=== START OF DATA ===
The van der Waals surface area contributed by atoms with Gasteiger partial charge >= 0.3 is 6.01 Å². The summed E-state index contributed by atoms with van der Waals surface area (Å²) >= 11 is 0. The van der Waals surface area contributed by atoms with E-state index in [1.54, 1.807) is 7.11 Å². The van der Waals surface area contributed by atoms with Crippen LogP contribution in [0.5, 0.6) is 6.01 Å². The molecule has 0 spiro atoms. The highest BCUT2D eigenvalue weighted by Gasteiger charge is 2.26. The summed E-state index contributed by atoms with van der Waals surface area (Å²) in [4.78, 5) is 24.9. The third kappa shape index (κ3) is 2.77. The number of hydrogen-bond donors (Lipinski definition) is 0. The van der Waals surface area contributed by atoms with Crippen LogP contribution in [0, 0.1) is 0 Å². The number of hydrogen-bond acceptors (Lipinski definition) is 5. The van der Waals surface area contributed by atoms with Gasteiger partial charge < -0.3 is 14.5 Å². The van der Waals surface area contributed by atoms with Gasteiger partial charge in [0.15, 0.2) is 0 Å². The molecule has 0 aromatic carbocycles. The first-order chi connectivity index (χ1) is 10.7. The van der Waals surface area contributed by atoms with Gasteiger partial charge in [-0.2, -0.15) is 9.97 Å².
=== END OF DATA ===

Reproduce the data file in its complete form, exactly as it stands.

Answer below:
The van der Waals surface area contributed by atoms with Gasteiger partial charge >= 0.3 is 6.01 Å². The summed E-state index contributed by atoms with van der Waals surface area (Å²) >= 11 is 0. The van der Waals surface area contributed by atoms with E-state index in [1.54, 1.807) is 7.11 Å². The van der Waals surface area contributed by atoms with Crippen LogP contribution in [0.5, 0.6) is 6.01 Å². The molecule has 0 spiro atoms. The highest BCUT2D eigenvalue weighted by Gasteiger charge is 2.26. The summed E-state index contributed by atoms with van der Waals surface area (Å²) in [4.78, 5) is 24.9. The third kappa shape index (κ3) is 2.77. The number of hydrogen-bond donors (Lipinski definition) is 0. The van der Waals surface area contributed by atoms with Crippen LogP contribution in [0, 0.1) is 0 Å². The number of hydrogen-bond acceptors (Lipinski definition) is 5. The van der Waals surface area contributed by atoms with Gasteiger partial charge < -0.3 is 14.5 Å². The van der Waals surface area contributed by atoms with Gasteiger partial charge in [0.15, 0.2) is 0 Å². The molecule has 0 aromatic carbocycles. The first-order chi connectivity index (χ1) is 10.7. The van der Waals surface area contributed by atoms with Gasteiger partial charge in [-0.2, -0.15) is 9.97 Å².